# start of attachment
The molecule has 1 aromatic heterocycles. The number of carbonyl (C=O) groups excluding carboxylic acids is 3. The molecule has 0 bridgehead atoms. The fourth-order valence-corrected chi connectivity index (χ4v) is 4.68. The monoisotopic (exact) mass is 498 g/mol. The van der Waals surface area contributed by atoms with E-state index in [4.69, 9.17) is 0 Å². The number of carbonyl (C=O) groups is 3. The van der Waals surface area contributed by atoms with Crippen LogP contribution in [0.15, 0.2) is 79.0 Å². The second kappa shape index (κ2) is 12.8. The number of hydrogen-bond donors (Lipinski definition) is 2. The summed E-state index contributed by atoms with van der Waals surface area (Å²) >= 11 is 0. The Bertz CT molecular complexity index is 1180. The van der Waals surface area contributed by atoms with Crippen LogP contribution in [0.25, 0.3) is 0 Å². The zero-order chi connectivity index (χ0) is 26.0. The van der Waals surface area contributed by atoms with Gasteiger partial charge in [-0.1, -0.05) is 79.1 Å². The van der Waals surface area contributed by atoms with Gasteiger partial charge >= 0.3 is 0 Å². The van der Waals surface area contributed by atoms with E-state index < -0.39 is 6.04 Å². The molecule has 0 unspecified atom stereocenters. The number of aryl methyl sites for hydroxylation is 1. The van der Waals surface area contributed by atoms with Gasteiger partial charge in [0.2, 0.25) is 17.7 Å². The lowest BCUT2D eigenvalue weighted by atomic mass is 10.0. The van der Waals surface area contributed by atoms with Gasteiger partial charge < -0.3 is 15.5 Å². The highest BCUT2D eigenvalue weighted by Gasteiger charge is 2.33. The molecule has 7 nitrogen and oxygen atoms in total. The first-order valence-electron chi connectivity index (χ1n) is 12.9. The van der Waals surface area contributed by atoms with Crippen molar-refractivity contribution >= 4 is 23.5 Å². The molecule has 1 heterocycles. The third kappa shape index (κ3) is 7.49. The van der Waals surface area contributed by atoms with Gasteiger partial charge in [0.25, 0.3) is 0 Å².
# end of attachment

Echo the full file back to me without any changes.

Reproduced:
The molecule has 1 aromatic heterocycles. The number of carbonyl (C=O) groups excluding carboxylic acids is 3. The molecule has 0 bridgehead atoms. The fourth-order valence-corrected chi connectivity index (χ4v) is 4.68. The monoisotopic (exact) mass is 498 g/mol. The van der Waals surface area contributed by atoms with E-state index in [4.69, 9.17) is 0 Å². The number of carbonyl (C=O) groups is 3. The van der Waals surface area contributed by atoms with Crippen LogP contribution in [0.15, 0.2) is 79.0 Å². The second kappa shape index (κ2) is 12.8. The number of hydrogen-bond donors (Lipinski definition) is 2. The summed E-state index contributed by atoms with van der Waals surface area (Å²) >= 11 is 0. The Bertz CT molecular complexity index is 1180. The van der Waals surface area contributed by atoms with Crippen LogP contribution in [0.25, 0.3) is 0 Å². The zero-order chi connectivity index (χ0) is 26.0. The van der Waals surface area contributed by atoms with Gasteiger partial charge in [-0.1, -0.05) is 79.1 Å². The van der Waals surface area contributed by atoms with Gasteiger partial charge >= 0.3 is 0 Å². The van der Waals surface area contributed by atoms with E-state index < -0.39 is 6.04 Å². The molecule has 0 unspecified atom stereocenters. The number of aryl methyl sites for hydroxylation is 1. The van der Waals surface area contributed by atoms with Gasteiger partial charge in [0.2, 0.25) is 17.7 Å². The lowest BCUT2D eigenvalue weighted by atomic mass is 10.0. The van der Waals surface area contributed by atoms with Gasteiger partial charge < -0.3 is 15.5 Å². The highest BCUT2D eigenvalue weighted by Gasteiger charge is 2.33. The molecule has 7 nitrogen and oxygen atoms in total. The first-order valence-electron chi connectivity index (χ1n) is 12.9. The van der Waals surface area contributed by atoms with Crippen molar-refractivity contribution >= 4 is 23.5 Å². The molecule has 1 heterocycles. The third kappa shape index (κ3) is 7.49. The van der Waals surface area contributed by atoms with Gasteiger partial charge in [0.25, 0.3) is 0 Å².